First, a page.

In this breathtaking volume, Genghis must act when trouble brews west of the Mongolian plains. Dividing his army and using his sons as generals, he sets out to accomplish two important goals - conquer those who resist, and determine which son should succeed him.
©2009 Conn Iggulden; (P)2009 Recorded Books, LLC
If you begin reading the first book of the series 'Birth of an Empire', you won't be able pass up 'Lords of the Bow' or 'Bones of the Hills'. Rich with history, this is one of the best stories that I have ever listened to. Conn Iggulden has done a superb job of taking some pieces of history and stitching them together into a great story.
I was wanting more definate historical fact. It would not be fair for me to rate this other than average because I am not a person wo likes the novels in series. I've read two of this series and both are the same. Good stories, interesting characters but not what I was looking for in historical data.
Still good storytelling, and I still recommend the book. It just seemed to drag a bit more than the first two, and get bogged down in places. The narrator is still not my favorite, but I'm getting used to him now.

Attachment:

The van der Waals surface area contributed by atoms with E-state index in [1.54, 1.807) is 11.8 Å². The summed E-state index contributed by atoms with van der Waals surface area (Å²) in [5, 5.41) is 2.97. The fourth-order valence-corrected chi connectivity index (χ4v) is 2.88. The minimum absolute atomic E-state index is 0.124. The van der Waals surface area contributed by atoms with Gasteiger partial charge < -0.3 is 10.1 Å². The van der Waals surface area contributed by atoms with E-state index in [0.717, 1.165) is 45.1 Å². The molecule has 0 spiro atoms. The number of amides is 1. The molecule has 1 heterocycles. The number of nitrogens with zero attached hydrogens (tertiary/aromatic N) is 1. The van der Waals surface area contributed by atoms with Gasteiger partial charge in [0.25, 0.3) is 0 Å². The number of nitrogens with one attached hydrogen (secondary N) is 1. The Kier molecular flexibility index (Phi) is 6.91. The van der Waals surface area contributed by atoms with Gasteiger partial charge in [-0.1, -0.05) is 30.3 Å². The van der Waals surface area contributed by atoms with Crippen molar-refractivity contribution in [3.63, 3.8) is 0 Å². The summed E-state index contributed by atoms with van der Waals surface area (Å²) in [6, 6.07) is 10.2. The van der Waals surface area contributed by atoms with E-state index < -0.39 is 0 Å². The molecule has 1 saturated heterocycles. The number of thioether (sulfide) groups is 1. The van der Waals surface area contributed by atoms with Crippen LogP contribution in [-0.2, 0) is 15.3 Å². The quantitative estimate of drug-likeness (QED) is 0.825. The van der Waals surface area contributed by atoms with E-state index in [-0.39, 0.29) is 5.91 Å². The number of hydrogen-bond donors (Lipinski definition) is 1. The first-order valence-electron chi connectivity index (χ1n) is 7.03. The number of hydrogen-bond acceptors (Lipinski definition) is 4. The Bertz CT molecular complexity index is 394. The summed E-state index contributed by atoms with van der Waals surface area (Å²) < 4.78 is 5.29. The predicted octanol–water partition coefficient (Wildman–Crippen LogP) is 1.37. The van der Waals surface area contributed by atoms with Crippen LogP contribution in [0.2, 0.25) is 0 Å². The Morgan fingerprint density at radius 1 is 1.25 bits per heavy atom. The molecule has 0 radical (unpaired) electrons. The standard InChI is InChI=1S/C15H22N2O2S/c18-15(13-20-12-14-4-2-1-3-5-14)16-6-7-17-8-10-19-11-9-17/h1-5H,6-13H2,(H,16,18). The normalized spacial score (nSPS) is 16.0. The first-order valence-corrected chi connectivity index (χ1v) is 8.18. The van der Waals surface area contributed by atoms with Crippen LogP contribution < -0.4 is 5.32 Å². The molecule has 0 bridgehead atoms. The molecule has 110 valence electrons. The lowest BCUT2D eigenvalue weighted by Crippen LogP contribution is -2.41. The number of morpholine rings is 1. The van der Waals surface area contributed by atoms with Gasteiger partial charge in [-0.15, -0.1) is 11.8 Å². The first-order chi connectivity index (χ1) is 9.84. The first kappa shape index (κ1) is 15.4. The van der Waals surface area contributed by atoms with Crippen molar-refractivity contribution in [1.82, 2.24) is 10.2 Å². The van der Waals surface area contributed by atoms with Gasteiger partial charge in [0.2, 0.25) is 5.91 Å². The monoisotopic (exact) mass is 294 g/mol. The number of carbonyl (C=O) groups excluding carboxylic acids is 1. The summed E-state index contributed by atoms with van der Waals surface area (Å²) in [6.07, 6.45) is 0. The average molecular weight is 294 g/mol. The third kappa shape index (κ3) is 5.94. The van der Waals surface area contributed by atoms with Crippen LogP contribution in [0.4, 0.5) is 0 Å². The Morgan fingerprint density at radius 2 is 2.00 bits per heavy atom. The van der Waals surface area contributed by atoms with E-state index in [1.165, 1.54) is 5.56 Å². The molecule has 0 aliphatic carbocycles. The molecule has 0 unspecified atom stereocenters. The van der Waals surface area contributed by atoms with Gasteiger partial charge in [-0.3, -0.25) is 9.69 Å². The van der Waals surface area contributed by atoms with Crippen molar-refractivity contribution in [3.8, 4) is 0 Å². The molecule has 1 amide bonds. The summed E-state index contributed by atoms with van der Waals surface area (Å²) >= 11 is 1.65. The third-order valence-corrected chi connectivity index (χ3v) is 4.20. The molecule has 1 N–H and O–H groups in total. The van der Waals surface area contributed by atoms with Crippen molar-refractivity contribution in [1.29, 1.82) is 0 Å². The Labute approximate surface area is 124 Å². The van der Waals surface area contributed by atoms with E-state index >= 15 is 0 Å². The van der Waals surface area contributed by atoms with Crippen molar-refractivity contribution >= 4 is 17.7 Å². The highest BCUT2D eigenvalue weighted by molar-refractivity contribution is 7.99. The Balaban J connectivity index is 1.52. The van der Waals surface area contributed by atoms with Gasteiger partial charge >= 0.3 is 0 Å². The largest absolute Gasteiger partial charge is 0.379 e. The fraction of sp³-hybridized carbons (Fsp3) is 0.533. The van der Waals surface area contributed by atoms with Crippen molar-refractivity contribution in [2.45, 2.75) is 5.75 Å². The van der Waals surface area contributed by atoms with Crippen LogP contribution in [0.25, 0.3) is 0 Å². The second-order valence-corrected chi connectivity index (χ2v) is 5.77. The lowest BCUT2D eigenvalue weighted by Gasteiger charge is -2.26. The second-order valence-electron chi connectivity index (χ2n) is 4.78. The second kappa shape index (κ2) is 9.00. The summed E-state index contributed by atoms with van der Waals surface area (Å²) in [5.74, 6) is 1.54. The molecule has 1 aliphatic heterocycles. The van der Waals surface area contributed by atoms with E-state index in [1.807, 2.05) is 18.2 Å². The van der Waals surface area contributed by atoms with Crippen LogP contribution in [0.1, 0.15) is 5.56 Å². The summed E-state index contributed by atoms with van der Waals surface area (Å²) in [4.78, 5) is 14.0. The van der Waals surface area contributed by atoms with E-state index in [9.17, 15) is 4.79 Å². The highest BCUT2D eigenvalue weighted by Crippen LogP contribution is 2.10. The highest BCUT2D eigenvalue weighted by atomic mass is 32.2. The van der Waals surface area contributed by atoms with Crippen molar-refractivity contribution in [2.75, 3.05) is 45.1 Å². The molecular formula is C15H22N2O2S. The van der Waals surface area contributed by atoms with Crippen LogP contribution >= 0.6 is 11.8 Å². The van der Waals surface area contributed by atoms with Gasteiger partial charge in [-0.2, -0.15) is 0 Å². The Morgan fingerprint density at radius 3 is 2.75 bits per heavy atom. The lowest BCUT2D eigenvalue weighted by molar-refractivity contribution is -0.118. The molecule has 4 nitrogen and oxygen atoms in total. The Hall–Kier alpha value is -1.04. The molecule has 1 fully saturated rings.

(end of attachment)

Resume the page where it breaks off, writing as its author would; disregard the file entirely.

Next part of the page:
NV, not NY
While not quite on par with the first book (that would be extremely hard to top), I thought this, the third book in the series, picked it up a notch from the second book. All in all, all three books together make for one great story and are not only action packed, but filled with fascinating information about the cultures of the Mongels, Chinese, and Middle East. I, for one, was intrigued with the war strategies that allowed a bunch of goat herders to conquer half the world.
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